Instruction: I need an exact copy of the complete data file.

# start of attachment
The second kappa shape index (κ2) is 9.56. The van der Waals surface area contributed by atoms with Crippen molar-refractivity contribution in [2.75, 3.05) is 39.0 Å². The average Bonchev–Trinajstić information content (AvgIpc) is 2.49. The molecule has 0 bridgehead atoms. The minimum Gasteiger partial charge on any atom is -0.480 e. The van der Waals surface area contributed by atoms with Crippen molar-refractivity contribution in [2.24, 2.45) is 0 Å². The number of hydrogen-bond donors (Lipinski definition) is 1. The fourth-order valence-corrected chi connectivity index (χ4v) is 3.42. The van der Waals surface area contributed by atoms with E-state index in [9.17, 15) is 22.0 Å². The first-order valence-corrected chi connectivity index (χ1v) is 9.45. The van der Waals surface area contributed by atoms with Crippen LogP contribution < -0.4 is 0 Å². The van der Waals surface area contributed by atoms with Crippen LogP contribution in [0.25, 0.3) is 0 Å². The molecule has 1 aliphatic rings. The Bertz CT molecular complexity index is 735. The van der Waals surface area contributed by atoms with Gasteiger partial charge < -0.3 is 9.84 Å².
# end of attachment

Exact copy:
The second kappa shape index (κ2) is 9.56. The van der Waals surface area contributed by atoms with Crippen molar-refractivity contribution in [2.75, 3.05) is 39.0 Å². The average Bonchev–Trinajstić information content (AvgIpc) is 2.49. The molecule has 0 bridgehead atoms. The minimum Gasteiger partial charge on any atom is -0.480 e. The van der Waals surface area contributed by atoms with Crippen molar-refractivity contribution in [2.24, 2.45) is 0 Å². The number of hydrogen-bond donors (Lipinski definition) is 1. The fourth-order valence-corrected chi connectivity index (χ4v) is 3.42. The van der Waals surface area contributed by atoms with E-state index in [9.17, 15) is 22.0 Å². The first-order valence-corrected chi connectivity index (χ1v) is 9.45. The van der Waals surface area contributed by atoms with Crippen LogP contribution < -0.4 is 0 Å². The van der Waals surface area contributed by atoms with Crippen LogP contribution in [0.25, 0.3) is 0 Å². The molecule has 1 aliphatic rings. The Bertz CT molecular complexity index is 735. The van der Waals surface area contributed by atoms with Gasteiger partial charge < -0.3 is 9.84 Å².